Newcastle Living

How a Lawyer can help take the stress out of Buying or Selling a Home

While anyone can facilitate the purchase or sale of a property (known as conveyancing), many individuals choose to instruct lawyers (or licensed conveyancers) to assist in the conveyancing process. This is because lawyers who specialise in this area are familiar with the terms of a standard Contract, can negotiate those terms to receive the best outcome for their client, will highlight any issues that may exist on the property and can facilitate the entire settlement process. In turn, this ensures a smooth transaction and peace of mind for the prospective purchaser.

How a Lawyer can help

Here are some common questions and concerns that a lawyer or licensed conveyancer can assist with to take the stress out of buying or selling a home.

I have just sold my house but need the deposit to make a purchase – can’t I just use it?

As a general rule, no. In New South Wales, the deposit paid by the purchaser is held in the stakeholder’s trust account (usually the real estate agent, however, if there is no agent, the vendor’s legal representative) until settlement occurs. This is because it is not the vendor’s money until settlement. It also protects the vendor in the event of a default or breach by the purchaser.

There are certain instances where a vendor may be able to access the deposit paid by the purchaser after Contracts become unconditional, and prior to settlement. This is by way of a ‘release of deposit’ special condition which is inserted into the Contract. There may also be certain conditions attached to such release, which would be stipulated within the special condition upon agreement by both parties.

I want to run a business from home and the agent said no worries – is it safe to assume it will be fine?

There are several factors to consider:

  1. If you are renting a property, it is important to check the conditions of the Residential Tenancy Agreement. Sometimes conditions can be attached relating to running a business from home.
  2. Local councils can require you to obtain approval to conduct business activity from home to ensure compliance with local regulations. There are certain zoning requirements which may impact the property that can vary and restrict certain business activities in residential areas. For the purpose of ensuring compliance, it is advisable to consult with your local council.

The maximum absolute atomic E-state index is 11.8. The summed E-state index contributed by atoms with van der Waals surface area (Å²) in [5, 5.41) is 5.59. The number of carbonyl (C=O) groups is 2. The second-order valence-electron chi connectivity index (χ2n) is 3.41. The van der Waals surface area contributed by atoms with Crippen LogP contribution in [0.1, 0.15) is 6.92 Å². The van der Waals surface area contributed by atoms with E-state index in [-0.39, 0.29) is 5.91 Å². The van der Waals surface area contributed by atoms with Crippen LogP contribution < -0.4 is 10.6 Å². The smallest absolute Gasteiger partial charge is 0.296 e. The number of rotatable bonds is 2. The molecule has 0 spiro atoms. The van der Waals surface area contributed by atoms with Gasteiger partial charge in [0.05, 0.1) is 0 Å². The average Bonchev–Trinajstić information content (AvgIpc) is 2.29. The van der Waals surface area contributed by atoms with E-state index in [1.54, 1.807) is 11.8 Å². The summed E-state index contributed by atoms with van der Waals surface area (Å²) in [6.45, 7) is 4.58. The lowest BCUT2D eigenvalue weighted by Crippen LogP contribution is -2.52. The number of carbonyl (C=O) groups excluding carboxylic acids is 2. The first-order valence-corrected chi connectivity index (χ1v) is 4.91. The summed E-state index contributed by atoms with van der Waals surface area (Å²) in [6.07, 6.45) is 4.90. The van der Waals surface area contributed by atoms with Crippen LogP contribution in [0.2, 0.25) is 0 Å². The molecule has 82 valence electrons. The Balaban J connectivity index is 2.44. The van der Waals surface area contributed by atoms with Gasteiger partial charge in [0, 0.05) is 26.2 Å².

3. Ensuring that your insurance covers business activities. Not all insurance policies account for this and you may need to obtain additional coverage to protect yourself and/or the business.
  4. If you are living in a strata property, it is advisable to check if the by-laws allow for the running of business from the property.
  5. Running a business from home can result in additional noise, traffic and parking which may lead to disputes between yourself and your neighbours. This could result in action being taken against you and/or the business.
  6. As with all commercial activity, tax implications can arise, and it is best to advise your tax professional (such as an accountant) so that you understand any tax implications you may be liable for.

The property I want to buy has an unapproved extension. Is that something I need to worry about?

When purchasing a property, it is important to be aware of any unapproved works that the vendor has attended to during their time of ownership. This is an important question that your legal representative should be asking as part of due diligence enquiries before exchange of Contracts. If the property is purchased with an unapproved extension, several issues may arise. Firstly, the extension may not comply with local government building codes and regulations which you will ultimately be responsible for. Secondly, the unapproved works may not be covered by insurance and could therefore result in significant financial susceptibility in the event of any damage or other issues. Thirdly, if you decide to sell the property and the extension remains unapproved, this may limit market value and potential purchasers. Lastly, local councils reserve the right to enforce building code regulations to force rectification by way of a work order, or worst case, they could require part or full demolition.

This is just a sample of common queries you might encounter when buying a new home. The team at Next Legal and Conveyancing are your local experts when it comes to all things property and conveyancing, and endeavour to make your next property purchasing experience as seamless and easy as possible.

Please note that the information in this article is intended as information only and not specific legal advice.

Alicia Floyer

Alicia Floyer
Director/Solicitor Next Legal and Conveyancing
Email alicia@nextlc.com.au

Next Legal & Conveyancing

Office Lot 12, 1A/270 Turton Road,
New Lambton NSW 2305